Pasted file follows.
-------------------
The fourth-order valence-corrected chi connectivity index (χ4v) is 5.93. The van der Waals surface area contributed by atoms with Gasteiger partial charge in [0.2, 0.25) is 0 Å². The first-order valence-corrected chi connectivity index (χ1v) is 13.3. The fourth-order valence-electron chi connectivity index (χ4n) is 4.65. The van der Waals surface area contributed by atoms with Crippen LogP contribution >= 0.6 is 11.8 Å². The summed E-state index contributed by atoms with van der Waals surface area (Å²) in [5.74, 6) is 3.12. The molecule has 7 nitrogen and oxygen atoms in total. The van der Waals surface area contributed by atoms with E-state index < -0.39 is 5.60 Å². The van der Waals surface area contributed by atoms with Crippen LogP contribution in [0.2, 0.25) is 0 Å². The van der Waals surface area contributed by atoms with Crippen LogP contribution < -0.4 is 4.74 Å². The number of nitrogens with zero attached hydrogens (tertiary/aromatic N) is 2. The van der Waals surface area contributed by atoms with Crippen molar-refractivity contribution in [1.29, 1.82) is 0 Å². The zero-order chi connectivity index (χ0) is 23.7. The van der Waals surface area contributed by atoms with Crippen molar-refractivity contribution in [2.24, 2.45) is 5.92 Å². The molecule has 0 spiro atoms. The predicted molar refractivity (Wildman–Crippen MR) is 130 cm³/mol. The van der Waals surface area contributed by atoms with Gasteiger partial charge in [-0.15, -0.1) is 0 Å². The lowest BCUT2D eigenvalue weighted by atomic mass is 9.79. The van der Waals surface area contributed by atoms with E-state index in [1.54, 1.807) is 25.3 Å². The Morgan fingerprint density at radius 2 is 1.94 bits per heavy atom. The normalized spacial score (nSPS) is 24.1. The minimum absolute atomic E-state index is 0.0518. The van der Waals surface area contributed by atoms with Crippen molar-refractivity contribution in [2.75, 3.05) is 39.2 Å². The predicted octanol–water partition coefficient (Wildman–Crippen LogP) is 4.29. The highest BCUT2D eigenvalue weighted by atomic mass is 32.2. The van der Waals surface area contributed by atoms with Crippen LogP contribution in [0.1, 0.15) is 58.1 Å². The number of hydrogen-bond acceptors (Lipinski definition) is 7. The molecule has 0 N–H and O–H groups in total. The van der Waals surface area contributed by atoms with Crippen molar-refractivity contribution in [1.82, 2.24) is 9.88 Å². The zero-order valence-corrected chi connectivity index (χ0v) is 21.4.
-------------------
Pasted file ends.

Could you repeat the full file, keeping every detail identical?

The fourth-order valence-corrected chi connectivity index (χ4v) is 5.93. The van der Waals surface area contributed by atoms with Gasteiger partial charge in [0.2, 0.25) is 0 Å². The first-order valence-corrected chi connectivity index (χ1v) is 13.3. The fourth-order valence-electron chi connectivity index (χ4n) is 4.65. The van der Waals surface area contributed by atoms with Crippen LogP contribution >= 0.6 is 11.8 Å². The summed E-state index contributed by atoms with van der Waals surface area (Å²) in [5.74, 6) is 3.12. The molecule has 7 nitrogen and oxygen atoms in total. The van der Waals surface area contributed by atoms with E-state index < -0.39 is 5.60 Å². The van der Waals surface area contributed by atoms with Crippen LogP contribution in [0.2, 0.25) is 0 Å². The van der Waals surface area contributed by atoms with Crippen LogP contribution < -0.4 is 4.74 Å². The number of nitrogens with zero attached hydrogens (tertiary/aromatic N) is 2. The van der Waals surface area contributed by atoms with Crippen molar-refractivity contribution in [1.29, 1.82) is 0 Å². The zero-order chi connectivity index (χ0) is 23.7. The van der Waals surface area contributed by atoms with Crippen molar-refractivity contribution in [2.24, 2.45) is 5.92 Å². The molecule has 0 spiro atoms. The predicted molar refractivity (Wildman–Crippen MR) is 130 cm³/mol. The van der Waals surface area contributed by atoms with Gasteiger partial charge in [-0.15, -0.1) is 0 Å². The lowest BCUT2D eigenvalue weighted by atomic mass is 9.79. The van der Waals surface area contributed by atoms with E-state index in [1.54, 1.807) is 25.3 Å². The Morgan fingerprint density at radius 2 is 1.94 bits per heavy atom. The normalized spacial score (nSPS) is 24.1. The minimum absolute atomic E-state index is 0.0518. The van der Waals surface area contributed by atoms with Crippen molar-refractivity contribution in [2.75, 3.05) is 39.2 Å². The predicted octanol–water partition coefficient (Wildman–Crippen LogP) is 4.29. The highest BCUT2D eigenvalue weighted by atomic mass is 32.2. The van der Waals surface area contributed by atoms with Crippen LogP contribution in [0.1, 0.15) is 58.1 Å². The number of hydrogen-bond acceptors (Lipinski definition) is 7. The molecule has 0 N–H and O–H groups in total. The van der Waals surface area contributed by atoms with Crippen molar-refractivity contribution in [1.82, 2.24) is 9.88 Å². The zero-order valence-corrected chi connectivity index (χ0v) is 21.4.